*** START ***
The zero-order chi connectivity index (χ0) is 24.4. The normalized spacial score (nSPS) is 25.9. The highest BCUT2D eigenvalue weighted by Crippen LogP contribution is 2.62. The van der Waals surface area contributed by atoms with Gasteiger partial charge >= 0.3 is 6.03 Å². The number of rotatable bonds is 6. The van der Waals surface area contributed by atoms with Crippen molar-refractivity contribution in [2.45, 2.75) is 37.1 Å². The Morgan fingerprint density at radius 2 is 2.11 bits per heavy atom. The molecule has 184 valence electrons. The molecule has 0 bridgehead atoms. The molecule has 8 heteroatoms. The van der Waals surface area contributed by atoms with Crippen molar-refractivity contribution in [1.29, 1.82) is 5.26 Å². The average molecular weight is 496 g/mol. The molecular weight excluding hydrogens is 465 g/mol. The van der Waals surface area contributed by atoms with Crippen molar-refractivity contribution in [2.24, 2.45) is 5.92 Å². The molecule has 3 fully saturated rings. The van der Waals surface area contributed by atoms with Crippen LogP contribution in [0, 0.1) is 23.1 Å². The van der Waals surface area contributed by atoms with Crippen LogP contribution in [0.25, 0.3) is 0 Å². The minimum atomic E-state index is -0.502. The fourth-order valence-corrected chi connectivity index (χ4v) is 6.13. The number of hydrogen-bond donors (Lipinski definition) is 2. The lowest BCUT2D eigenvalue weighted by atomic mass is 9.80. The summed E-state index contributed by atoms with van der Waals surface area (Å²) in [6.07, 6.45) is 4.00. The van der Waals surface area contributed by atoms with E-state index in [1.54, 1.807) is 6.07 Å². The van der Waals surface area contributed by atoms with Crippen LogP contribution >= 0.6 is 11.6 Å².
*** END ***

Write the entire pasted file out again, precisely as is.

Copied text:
The zero-order chi connectivity index (χ0) is 24.4. The normalized spacial score (nSPS) is 25.9. The highest BCUT2D eigenvalue weighted by Crippen LogP contribution is 2.62. The van der Waals surface area contributed by atoms with Gasteiger partial charge >= 0.3 is 6.03 Å². The number of rotatable bonds is 6. The van der Waals surface area contributed by atoms with Crippen molar-refractivity contribution in [2.45, 2.75) is 37.1 Å². The Morgan fingerprint density at radius 2 is 2.11 bits per heavy atom. The molecule has 184 valence electrons. The molecule has 0 bridgehead atoms. The molecule has 8 heteroatoms. The van der Waals surface area contributed by atoms with Crippen molar-refractivity contribution in [1.29, 1.82) is 5.26 Å². The average molecular weight is 496 g/mol. The molecular weight excluding hydrogens is 465 g/mol. The van der Waals surface area contributed by atoms with Crippen molar-refractivity contribution in [2.24, 2.45) is 5.92 Å². The molecule has 3 fully saturated rings. The van der Waals surface area contributed by atoms with Crippen LogP contribution in [0, 0.1) is 23.1 Å². The van der Waals surface area contributed by atoms with Crippen LogP contribution in [0.25, 0.3) is 0 Å². The minimum atomic E-state index is -0.502. The fourth-order valence-corrected chi connectivity index (χ4v) is 6.13. The number of hydrogen-bond donors (Lipinski definition) is 2. The lowest BCUT2D eigenvalue weighted by atomic mass is 9.80. The summed E-state index contributed by atoms with van der Waals surface area (Å²) in [6.07, 6.45) is 4.00. The van der Waals surface area contributed by atoms with E-state index in [1.54, 1.807) is 6.07 Å². The van der Waals surface area contributed by atoms with Crippen LogP contribution >= 0.6 is 11.6 Å².